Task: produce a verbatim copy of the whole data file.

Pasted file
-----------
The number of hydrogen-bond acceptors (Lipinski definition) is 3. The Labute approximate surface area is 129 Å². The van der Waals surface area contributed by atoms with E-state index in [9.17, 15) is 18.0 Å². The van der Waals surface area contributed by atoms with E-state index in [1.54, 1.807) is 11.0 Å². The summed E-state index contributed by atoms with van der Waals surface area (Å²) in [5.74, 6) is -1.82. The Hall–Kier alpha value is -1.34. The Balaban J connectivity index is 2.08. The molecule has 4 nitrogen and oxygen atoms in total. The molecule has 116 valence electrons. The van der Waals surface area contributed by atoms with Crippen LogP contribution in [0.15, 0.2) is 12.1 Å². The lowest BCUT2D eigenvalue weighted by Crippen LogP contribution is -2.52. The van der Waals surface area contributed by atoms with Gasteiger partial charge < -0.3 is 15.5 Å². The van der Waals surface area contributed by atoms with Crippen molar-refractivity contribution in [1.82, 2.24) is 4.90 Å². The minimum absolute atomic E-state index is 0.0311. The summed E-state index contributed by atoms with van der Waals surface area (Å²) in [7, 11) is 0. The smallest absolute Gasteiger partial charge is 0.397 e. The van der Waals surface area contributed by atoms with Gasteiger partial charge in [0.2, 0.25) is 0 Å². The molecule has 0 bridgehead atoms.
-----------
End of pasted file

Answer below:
The number of hydrogen-bond acceptors (Lipinski definition) is 3. The Labute approximate surface area is 129 Å². The van der Waals surface area contributed by atoms with E-state index in [9.17, 15) is 18.0 Å². The van der Waals surface area contributed by atoms with E-state index in [1.54, 1.807) is 11.0 Å². The summed E-state index contributed by atoms with van der Waals surface area (Å²) in [5.74, 6) is -1.82. The Hall–Kier alpha value is -1.34. The Balaban J connectivity index is 2.08. The molecule has 4 nitrogen and oxygen atoms in total. The molecule has 116 valence electrons. The van der Waals surface area contributed by atoms with Crippen LogP contribution in [0.15, 0.2) is 12.1 Å². The lowest BCUT2D eigenvalue weighted by Crippen LogP contribution is -2.52. The van der Waals surface area contributed by atoms with Gasteiger partial charge < -0.3 is 15.5 Å². The van der Waals surface area contributed by atoms with Crippen molar-refractivity contribution in [1.82, 2.24) is 4.90 Å². The minimum absolute atomic E-state index is 0.0311. The summed E-state index contributed by atoms with van der Waals surface area (Å²) in [7, 11) is 0. The smallest absolute Gasteiger partial charge is 0.397 e. The van der Waals surface area contributed by atoms with Gasteiger partial charge in [0.2, 0.25) is 0 Å². The molecule has 0 bridgehead atoms.